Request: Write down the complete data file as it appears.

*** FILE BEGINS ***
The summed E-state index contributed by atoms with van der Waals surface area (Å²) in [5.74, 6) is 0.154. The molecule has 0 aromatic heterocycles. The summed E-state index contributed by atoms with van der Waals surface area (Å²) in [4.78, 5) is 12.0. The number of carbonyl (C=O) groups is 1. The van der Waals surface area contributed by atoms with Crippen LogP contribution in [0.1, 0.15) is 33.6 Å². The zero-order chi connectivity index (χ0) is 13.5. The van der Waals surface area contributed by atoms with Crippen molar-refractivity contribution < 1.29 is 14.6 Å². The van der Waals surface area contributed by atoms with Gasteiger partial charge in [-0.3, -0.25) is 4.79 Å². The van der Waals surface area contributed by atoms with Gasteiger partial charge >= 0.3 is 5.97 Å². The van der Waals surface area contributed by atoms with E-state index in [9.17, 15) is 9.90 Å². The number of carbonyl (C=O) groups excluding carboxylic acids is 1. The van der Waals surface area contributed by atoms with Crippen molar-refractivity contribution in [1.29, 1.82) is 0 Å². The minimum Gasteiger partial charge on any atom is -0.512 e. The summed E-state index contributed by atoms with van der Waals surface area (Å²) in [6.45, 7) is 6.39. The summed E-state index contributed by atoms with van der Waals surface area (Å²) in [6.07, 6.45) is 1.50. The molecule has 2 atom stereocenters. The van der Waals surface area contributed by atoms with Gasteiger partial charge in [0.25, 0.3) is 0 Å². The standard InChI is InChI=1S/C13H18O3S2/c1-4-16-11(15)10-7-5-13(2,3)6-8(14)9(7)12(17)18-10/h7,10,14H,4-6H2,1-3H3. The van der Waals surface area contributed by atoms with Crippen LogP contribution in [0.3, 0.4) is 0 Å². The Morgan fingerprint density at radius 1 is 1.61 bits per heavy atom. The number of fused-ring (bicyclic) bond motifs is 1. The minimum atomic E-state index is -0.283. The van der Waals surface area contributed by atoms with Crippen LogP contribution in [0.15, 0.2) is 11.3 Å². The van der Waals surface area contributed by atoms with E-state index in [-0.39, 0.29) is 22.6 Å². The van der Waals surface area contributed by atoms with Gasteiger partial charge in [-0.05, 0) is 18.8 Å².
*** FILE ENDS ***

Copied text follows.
The summed E-state index contributed by atoms with van der Waals surface area (Å²) in [5.74, 6) is 0.154. The molecule has 0 aromatic heterocycles. The summed E-state index contributed by atoms with van der Waals surface area (Å²) in [4.78, 5) is 12.0. The number of carbonyl (C=O) groups is 1. The van der Waals surface area contributed by atoms with Crippen LogP contribution in [0.1, 0.15) is 33.6 Å². The zero-order chi connectivity index (χ0) is 13.5. The van der Waals surface area contributed by atoms with Crippen molar-refractivity contribution < 1.29 is 14.6 Å². The van der Waals surface area contributed by atoms with Gasteiger partial charge in [-0.3, -0.25) is 4.79 Å². The van der Waals surface area contributed by atoms with Gasteiger partial charge >= 0.3 is 5.97 Å². The van der Waals surface area contributed by atoms with E-state index in [9.17, 15) is 9.90 Å². The number of carbonyl (C=O) groups excluding carboxylic acids is 1. The van der Waals surface area contributed by atoms with Crippen molar-refractivity contribution in [1.29, 1.82) is 0 Å². The minimum Gasteiger partial charge on any atom is -0.512 e. The summed E-state index contributed by atoms with van der Waals surface area (Å²) in [6.45, 7) is 6.39. The summed E-state index contributed by atoms with van der Waals surface area (Å²) in [6.07, 6.45) is 1.50. The molecule has 2 atom stereocenters. The van der Waals surface area contributed by atoms with Gasteiger partial charge in [0.25, 0.3) is 0 Å². The standard InChI is InChI=1S/C13H18O3S2/c1-4-16-11(15)10-7-5-13(2,3)6-8(14)9(7)12(17)18-10/h7,10,14H,4-6H2,1-3H3. The van der Waals surface area contributed by atoms with Crippen LogP contribution in [0.3, 0.4) is 0 Å². The Morgan fingerprint density at radius 1 is 1.61 bits per heavy atom. The number of fused-ring (bicyclic) bond motifs is 1. The minimum atomic E-state index is -0.283. The van der Waals surface area contributed by atoms with Crippen LogP contribution in [0.15, 0.2) is 11.3 Å². The van der Waals surface area contributed by atoms with E-state index in [-0.39, 0.29) is 22.6 Å². The van der Waals surface area contributed by atoms with Gasteiger partial charge in [-0.05, 0) is 18.8 Å².